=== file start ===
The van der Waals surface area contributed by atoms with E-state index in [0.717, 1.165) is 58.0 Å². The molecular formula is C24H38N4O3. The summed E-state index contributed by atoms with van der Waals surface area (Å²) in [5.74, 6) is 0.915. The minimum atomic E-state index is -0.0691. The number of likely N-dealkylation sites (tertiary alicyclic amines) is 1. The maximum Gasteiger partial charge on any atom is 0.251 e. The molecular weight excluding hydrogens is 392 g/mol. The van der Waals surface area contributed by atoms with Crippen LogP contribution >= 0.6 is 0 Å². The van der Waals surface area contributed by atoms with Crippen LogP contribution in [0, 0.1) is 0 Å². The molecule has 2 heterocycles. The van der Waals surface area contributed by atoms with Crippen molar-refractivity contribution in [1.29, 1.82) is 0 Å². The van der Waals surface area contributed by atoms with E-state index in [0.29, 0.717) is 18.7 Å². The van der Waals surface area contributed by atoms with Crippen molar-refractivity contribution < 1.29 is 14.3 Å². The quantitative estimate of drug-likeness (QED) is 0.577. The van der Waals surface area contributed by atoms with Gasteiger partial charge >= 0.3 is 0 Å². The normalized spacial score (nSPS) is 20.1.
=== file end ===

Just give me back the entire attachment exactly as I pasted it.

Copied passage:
The van der Waals surface area contributed by atoms with E-state index in [0.717, 1.165) is 58.0 Å². The molecular formula is C24H38N4O3. The summed E-state index contributed by atoms with van der Waals surface area (Å²) in [5.74, 6) is 0.915. The minimum atomic E-state index is -0.0691. The number of likely N-dealkylation sites (tertiary alicyclic amines) is 1. The maximum Gasteiger partial charge on any atom is 0.251 e. The molecular weight excluding hydrogens is 392 g/mol. The van der Waals surface area contributed by atoms with Crippen LogP contribution >= 0.6 is 0 Å². The van der Waals surface area contributed by atoms with Crippen LogP contribution in [0, 0.1) is 0 Å². The molecule has 2 heterocycles. The van der Waals surface area contributed by atoms with Crippen molar-refractivity contribution in [1.29, 1.82) is 0 Å². The van der Waals surface area contributed by atoms with E-state index in [0.29, 0.717) is 18.7 Å². The van der Waals surface area contributed by atoms with Crippen molar-refractivity contribution < 1.29 is 14.3 Å². The quantitative estimate of drug-likeness (QED) is 0.577. The van der Waals surface area contributed by atoms with Gasteiger partial charge >= 0.3 is 0 Å². The normalized spacial score (nSPS) is 20.1.